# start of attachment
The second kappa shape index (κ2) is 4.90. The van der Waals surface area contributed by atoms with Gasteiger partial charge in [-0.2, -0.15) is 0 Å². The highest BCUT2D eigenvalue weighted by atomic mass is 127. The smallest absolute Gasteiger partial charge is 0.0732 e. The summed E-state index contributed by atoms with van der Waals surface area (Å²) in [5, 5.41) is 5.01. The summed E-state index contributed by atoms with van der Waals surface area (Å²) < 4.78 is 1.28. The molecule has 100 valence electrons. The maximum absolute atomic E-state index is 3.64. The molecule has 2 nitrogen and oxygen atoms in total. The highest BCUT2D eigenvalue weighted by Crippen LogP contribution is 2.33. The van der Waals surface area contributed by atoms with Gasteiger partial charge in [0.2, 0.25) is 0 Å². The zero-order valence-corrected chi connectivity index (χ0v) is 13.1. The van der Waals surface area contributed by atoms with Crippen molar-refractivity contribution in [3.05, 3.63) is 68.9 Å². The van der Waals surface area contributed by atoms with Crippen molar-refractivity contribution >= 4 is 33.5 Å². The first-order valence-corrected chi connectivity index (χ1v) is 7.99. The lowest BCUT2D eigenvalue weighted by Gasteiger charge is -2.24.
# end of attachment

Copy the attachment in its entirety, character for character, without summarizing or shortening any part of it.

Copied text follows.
The second kappa shape index (κ2) is 4.90. The van der Waals surface area contributed by atoms with Gasteiger partial charge in [-0.2, -0.15) is 0 Å². The highest BCUT2D eigenvalue weighted by atomic mass is 127. The smallest absolute Gasteiger partial charge is 0.0732 e. The summed E-state index contributed by atoms with van der Waals surface area (Å²) in [5, 5.41) is 5.01. The summed E-state index contributed by atoms with van der Waals surface area (Å²) < 4.78 is 1.28. The molecule has 100 valence electrons. The maximum absolute atomic E-state index is 3.64. The molecule has 2 nitrogen and oxygen atoms in total. The highest BCUT2D eigenvalue weighted by Crippen LogP contribution is 2.33. The van der Waals surface area contributed by atoms with Gasteiger partial charge in [0.2, 0.25) is 0 Å². The zero-order valence-corrected chi connectivity index (χ0v) is 13.1. The van der Waals surface area contributed by atoms with Crippen molar-refractivity contribution in [3.05, 3.63) is 68.9 Å². The van der Waals surface area contributed by atoms with Crippen molar-refractivity contribution >= 4 is 33.5 Å². The first-order valence-corrected chi connectivity index (χ1v) is 7.99. The lowest BCUT2D eigenvalue weighted by Gasteiger charge is -2.24.